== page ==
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Care of your High Carbon Steel Tools

by Mark Hordon

Care against rusting

There are a considerable quantity of knives, axes, machetes, chisels, saws and other tools in the world that are made from the highly corrosive metal called high carbon steel. Since rust is the number one killer of these high carbon steel tools, it is imperative that you remain constantly vigilant against its destructive force. Preventing the build up of rust on any high carbon steeltool should enable them to last a lifetime, and even longer, and it only takes thesmall amount of care to ensure that this does not happen.

Even when great care is taken to prevent it the inevitable small rust spots, or even staining from high tannin woods such as Sweet Chestnut, will appear. Rusting and staining, however, can usually be easily removed by applying a little high quality Honing Paste to your finger, or a cloth, and then gently rubbing the area until the rust spot, or stain, has been removed. Heavier rusting, or tarnishing, may require the use of a heavier abrasive, such as one of our rubberised abrasive blocks that is specially designed to remove rust and clean up metal surfaces to a mirror finish.

To help ensure that your high carbon steel tools will not form rust, when storing them for any length of time or when using them out in the field where conditions are not always favourable, you should make sure that they are never stowed when damp or wet, especially in wet leather or an airtight sealed container. To protect your tools from the ravages of rust, they should be carefully dried, and then coated in a thin layer of a specialist rust prevention oil, such as Camellia Oil as supplied in our Tool Care Kit, at the end of each day or session.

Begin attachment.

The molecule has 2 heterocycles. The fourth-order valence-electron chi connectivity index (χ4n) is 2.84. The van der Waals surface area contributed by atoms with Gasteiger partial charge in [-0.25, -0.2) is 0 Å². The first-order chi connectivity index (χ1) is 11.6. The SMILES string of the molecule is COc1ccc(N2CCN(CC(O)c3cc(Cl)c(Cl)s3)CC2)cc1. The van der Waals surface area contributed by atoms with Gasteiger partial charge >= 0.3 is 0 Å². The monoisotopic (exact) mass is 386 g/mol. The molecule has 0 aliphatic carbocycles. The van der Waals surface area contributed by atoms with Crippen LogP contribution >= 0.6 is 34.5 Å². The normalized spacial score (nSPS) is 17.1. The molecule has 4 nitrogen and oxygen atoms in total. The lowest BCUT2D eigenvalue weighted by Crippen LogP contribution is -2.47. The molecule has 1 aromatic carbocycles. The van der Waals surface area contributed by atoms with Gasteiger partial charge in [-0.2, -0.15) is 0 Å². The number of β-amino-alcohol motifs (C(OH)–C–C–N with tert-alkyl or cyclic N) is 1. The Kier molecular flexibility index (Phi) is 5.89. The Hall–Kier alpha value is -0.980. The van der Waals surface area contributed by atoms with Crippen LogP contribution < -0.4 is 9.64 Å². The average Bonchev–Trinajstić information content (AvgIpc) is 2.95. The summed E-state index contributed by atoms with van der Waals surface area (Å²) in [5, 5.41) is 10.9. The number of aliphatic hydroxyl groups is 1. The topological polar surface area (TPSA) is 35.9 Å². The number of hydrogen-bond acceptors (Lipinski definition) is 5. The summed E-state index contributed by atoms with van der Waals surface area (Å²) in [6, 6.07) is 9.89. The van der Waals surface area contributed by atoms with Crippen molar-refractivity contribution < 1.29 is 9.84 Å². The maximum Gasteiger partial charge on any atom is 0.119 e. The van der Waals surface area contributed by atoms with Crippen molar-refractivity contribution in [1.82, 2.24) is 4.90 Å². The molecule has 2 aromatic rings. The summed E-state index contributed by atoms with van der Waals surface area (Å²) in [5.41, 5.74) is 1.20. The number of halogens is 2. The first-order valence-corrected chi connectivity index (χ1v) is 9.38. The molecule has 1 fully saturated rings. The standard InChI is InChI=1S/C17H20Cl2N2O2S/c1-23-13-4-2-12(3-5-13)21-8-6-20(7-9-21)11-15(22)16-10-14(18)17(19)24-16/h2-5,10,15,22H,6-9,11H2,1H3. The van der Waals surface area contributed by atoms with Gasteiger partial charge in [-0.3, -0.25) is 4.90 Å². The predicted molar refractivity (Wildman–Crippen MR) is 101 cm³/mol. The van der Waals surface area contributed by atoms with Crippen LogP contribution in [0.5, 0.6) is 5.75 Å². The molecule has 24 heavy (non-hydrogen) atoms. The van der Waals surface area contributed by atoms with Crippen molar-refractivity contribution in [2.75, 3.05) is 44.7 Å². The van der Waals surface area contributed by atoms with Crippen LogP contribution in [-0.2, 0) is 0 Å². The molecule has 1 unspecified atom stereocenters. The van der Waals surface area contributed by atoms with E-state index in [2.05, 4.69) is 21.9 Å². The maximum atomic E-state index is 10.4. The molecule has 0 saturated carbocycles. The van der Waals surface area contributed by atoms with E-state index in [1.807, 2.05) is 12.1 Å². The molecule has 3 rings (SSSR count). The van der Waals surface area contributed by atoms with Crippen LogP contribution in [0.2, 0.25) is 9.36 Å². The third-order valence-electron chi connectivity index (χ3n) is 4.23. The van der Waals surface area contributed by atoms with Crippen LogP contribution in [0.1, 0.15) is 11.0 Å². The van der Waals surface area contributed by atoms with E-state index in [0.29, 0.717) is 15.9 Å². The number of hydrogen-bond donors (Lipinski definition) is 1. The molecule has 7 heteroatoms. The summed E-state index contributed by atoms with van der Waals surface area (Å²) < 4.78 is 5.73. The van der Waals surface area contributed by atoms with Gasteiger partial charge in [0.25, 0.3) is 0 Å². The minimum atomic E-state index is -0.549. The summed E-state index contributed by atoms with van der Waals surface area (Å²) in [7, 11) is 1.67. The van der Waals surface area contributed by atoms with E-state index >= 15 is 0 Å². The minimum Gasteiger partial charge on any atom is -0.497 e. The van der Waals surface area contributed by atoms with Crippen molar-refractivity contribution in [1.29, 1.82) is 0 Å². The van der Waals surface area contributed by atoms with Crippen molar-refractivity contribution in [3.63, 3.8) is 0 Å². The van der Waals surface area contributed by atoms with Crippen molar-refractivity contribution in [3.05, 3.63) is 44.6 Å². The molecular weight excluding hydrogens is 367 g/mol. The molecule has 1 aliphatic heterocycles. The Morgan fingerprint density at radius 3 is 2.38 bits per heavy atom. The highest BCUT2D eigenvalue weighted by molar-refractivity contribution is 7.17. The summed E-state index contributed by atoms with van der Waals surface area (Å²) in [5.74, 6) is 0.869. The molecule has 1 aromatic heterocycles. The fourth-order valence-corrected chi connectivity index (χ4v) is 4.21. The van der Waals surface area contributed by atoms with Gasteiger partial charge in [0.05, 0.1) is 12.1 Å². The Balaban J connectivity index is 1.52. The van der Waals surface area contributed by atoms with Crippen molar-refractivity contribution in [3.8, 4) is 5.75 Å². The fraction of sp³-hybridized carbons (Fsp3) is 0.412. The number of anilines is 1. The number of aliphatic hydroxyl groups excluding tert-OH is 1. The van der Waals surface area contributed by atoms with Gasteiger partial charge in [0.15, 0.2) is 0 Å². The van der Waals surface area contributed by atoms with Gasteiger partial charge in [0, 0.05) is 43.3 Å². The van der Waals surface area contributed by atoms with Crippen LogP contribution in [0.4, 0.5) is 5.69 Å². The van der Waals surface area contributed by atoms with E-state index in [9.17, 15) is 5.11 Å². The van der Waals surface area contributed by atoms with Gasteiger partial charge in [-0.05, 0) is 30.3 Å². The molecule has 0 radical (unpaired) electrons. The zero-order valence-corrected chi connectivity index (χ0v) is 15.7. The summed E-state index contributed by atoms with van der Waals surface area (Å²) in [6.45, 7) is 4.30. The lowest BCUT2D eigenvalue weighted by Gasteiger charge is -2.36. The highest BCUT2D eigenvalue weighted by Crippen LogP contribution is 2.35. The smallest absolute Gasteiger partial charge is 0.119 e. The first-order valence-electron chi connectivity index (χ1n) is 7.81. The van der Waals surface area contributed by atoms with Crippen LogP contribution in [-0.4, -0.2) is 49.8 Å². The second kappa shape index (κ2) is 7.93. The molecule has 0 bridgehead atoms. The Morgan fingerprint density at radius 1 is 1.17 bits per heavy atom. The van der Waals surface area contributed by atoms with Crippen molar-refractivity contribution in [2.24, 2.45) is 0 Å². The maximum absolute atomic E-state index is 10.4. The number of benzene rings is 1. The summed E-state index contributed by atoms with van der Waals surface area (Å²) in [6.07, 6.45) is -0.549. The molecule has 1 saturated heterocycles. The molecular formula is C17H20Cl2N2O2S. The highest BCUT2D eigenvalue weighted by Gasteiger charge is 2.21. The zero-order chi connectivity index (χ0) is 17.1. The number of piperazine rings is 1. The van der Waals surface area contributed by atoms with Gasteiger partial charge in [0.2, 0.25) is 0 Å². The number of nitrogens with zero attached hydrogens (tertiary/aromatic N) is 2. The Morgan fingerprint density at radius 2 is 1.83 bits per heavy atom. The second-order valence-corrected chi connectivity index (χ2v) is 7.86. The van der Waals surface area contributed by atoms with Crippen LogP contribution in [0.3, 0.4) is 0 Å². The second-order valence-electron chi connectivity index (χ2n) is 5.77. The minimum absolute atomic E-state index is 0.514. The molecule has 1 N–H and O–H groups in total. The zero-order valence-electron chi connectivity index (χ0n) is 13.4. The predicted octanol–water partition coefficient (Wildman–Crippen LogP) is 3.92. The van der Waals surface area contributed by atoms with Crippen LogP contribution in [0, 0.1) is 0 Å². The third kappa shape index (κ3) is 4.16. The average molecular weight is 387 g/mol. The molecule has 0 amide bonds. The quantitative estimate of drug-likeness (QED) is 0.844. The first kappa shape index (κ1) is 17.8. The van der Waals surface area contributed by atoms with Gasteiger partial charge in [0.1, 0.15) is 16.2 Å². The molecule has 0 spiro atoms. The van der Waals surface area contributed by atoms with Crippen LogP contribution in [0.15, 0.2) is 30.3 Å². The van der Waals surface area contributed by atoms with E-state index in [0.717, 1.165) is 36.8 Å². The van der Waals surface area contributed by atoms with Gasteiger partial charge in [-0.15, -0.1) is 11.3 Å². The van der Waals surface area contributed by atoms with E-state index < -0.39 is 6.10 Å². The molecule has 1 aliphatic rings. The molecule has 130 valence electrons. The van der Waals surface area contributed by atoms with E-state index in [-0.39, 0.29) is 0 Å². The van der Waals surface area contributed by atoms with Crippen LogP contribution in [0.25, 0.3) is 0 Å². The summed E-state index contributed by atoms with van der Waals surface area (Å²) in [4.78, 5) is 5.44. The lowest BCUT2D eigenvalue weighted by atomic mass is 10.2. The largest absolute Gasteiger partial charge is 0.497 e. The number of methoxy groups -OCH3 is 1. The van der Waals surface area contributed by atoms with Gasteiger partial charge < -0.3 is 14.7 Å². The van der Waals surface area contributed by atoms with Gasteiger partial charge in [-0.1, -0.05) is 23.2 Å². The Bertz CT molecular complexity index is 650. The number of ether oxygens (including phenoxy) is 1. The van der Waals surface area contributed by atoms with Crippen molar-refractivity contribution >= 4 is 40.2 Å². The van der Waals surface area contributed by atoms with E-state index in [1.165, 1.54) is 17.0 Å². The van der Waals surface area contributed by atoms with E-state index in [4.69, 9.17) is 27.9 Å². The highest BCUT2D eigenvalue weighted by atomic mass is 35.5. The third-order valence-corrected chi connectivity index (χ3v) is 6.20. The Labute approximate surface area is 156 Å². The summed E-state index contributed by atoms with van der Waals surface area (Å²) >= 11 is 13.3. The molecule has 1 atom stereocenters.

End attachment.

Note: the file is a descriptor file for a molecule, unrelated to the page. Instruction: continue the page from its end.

Sharpening

We would also advise that you should always keep your high carbon steel tools, or any sharp tools for that matter, as sharp as it is possible to get them, this is because a very sharp cutting tool will:

  1. Require you to exert a lot less pressure to cut or chop any given item, which will drastically reduce the chances of the knife slipping and cutting you.
  2. Cause you to have greater respect for the cutting tool, due to its sharpness, which will reduce the risk of personal injury.
  3. Allow the cutting edge to bite into the material to be cut, thus reducing the chances of the cutting edge slipping, which will result in the material being cut and not you.
  4. Give a cleaner cut edge, which is more aesthetically pleasing.
  5. A razor sharp cutting edge requires a lot less effort to use and will therefore make you less tired if used for prolonged periods of time. Tired muscles have less control of the cutting edge, which will result in a greater chance of an accident occurring to you or someone else.
  6. Make you feel confident that your cutting tool is in tiptop condition and is ready to do what it was made for.

If you would like more information about how to sharpen a knife and our full range of sharpening tools such as Japanese Water Stones, Diamond Whetstones, Honing Paste or Strops etc., you can go to Articles & Tips page.

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